Prospect Ramblings – Linemates and sustainability (Oct 16 2016)

by Hayden Soboleski on October 16, 2016

Looking at who the league's top prospects are playing with whether you can expect line-up changes in this week's Sunday Ramblings…

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Its finally here! The season has begun and fantasy nuts are excited to finally see their drafting pay off. In the case of those of us in keeper leagues, we are finally catching glimpses of our prized, formerly-benched prospects finally playing in the NHL, but where are we seeing them? And will we keep seeing them there?

 

Using the addictingly useful Frozenpool tool by Dobberhockey, I'm taking a look at the ice time and line-mates top prospects have received so far, and deciding if I believe this to be long-term or subject to change. 

 

Auston Matthews

Through two games, the top pick has spent almost 75% of his even strength time centering William Nylander and Zach Hyman. There have been brief periods of replacing Hyman, but usually only after he had been busy killing penalties and needed a rest. I do predict this combo will change in the future, but for the better. Matthews is quickly establishing himself as the top player on the team, and I think the Leafs will take the opportunity to put someone with higher scoring upside than Hyman on his wing, In no case should we expect Matthews to receive less ice time or worse line-mates.

 

 

Mitch Marner

Unlike Matthews, who's line gets almost 20% of the Leafs' even strength time, Marner's get only 11% – the lowest of the 4 forward lines. This is mainly due to the fact he plays 81% of the time Bozak, who is not the team's strongest option at center. But like Matthews, Marner is showing that he is too offensively gifted to squander. This probably wont come from a line change, unless him and Nylander swap RW spots, but rather from his line receiving more ice time as a group as they gain more chemistry and become more dangerous. 

 

 

Travis Konecny

Spending nearly 90% of the game with Couturier may imply that the Flyers have put Konecny in a reserved, defensive position, but this is not the case. 78% of that time has Voracek on the other wing, which is excellent news for the talented youngster – especially since this line gets the second-most ice time on the squad. I fear this will be short-lived however, given the historical production of Giroux and Voracek together. Unless Konecny can unlock Voracek's scoring like Giroux already can, the pair will probably be reunited as soon as the team gets desperate for offence. In addition, Schenn returning from suspension will likely replace Couturier. Despite all these players still being talented top-sixers, expect some rocky patches as changes are bound to happen around him.

 

 

Patrick Laine

The most disappointing percentage for Laine – 26% – the percentage of Winnipeg's powerlay time that he is on the ice so far. Once he starts showing off his laser of a shot more often, expect this to go up and him to earn a spot on the top powerplay. One huge uncertainty is his even-strength ice time. Winnipeg has iced 21 different combinations of forward so far that have eaten up at least 1% of the team's time. He has spent equal time on the wing with both Schiefele and Perrault – sticking with the former would definitely be a win. I do think one of these two spots is the most appropriate for him and he will stick there…but for now we do not know which it will be.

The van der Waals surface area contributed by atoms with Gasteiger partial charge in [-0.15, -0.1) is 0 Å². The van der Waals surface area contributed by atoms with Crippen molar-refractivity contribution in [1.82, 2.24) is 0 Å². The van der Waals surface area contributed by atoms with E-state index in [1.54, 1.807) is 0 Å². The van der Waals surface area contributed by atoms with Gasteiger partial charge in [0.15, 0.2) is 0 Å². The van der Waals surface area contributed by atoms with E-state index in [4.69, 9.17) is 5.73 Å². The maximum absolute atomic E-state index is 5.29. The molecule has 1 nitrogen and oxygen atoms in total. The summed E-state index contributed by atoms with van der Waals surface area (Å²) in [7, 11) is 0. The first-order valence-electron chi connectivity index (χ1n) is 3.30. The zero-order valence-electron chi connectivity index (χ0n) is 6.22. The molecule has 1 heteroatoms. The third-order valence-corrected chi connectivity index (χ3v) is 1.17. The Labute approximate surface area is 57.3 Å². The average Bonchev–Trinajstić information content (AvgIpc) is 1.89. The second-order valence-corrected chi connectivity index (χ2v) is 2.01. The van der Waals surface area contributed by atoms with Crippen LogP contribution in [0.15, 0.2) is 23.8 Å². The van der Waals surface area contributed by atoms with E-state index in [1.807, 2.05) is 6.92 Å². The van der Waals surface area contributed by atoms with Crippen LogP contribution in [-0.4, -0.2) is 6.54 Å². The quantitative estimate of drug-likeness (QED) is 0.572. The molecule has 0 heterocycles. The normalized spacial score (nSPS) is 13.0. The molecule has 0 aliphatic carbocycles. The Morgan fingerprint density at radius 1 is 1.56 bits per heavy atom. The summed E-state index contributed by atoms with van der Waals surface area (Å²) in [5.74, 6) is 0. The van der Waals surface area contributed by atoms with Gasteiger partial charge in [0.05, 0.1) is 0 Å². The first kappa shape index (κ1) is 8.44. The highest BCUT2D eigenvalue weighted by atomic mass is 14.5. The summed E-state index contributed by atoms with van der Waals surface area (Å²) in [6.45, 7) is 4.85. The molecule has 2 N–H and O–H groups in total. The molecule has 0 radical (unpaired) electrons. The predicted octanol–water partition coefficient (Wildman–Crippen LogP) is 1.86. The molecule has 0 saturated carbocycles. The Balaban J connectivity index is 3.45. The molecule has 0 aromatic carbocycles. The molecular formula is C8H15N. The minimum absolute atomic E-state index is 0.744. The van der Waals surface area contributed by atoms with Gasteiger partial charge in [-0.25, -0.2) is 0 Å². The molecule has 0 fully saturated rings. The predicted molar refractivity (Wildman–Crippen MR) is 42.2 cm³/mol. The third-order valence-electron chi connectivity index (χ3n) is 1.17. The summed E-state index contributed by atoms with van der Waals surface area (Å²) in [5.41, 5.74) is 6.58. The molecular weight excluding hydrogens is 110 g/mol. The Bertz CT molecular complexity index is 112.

Jesse Puljujarvi

The good news – almost 86% of his time has been spent with Leon Draisaitl, a fantastically talented linemate for a rookie winger to have. The bad news – the duo is the team's third most used line, receiving only 11% of the team's even-strenght ice time. This is unlikely to change anytime soon, with Nugent-Hopkins being the de-facto shutdown line and the essential guarantee that Eberle and Lucic will be surrounding McDavid for the majority of the year. More bad news – Puljujarvi is on the second PP unit, but given the amount of talent in Edmonton this shouldn't be a surprise. Unless Puljujarvi gets very hot and the other offensive options go very cold, dont expect to see imminent changes to the lines.

 

 

Matthew Tkachuk

Second line and the second PP unit are good places to be for a player who wasn't drafted as a sure-thing to make the team this season. It's also a relatively safe place to be in a Calgary lineup that has very little to push him out of that spot. The team's bottom-six are very much traditional bottom-six type players, meaning Tkachuk is likely to stay on the top lines where he belongs – a very good thing considering the ice time piece of the pie drops from 18% for the second line down to 10% for the third line. The bigger question mark here is whether the team think's its worth keeing him in the NHL and burning a year of his contract if they keep getting beaten up like they have in games one and two. 

 

 

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Episode 3 of the DobberProspects podcast is on the air and available for free listening – if you have some spare time to gain some very valuable knowledge on NHL prospects, I highly recommend checking it out. Click nywhere in this paragraph to give it a try, you will undoubtedly learn something new by the end of the show. 

 

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As always, thank you for reading and best of luck in your hockey pools this season!

Hayden Soboleski

@soboleskih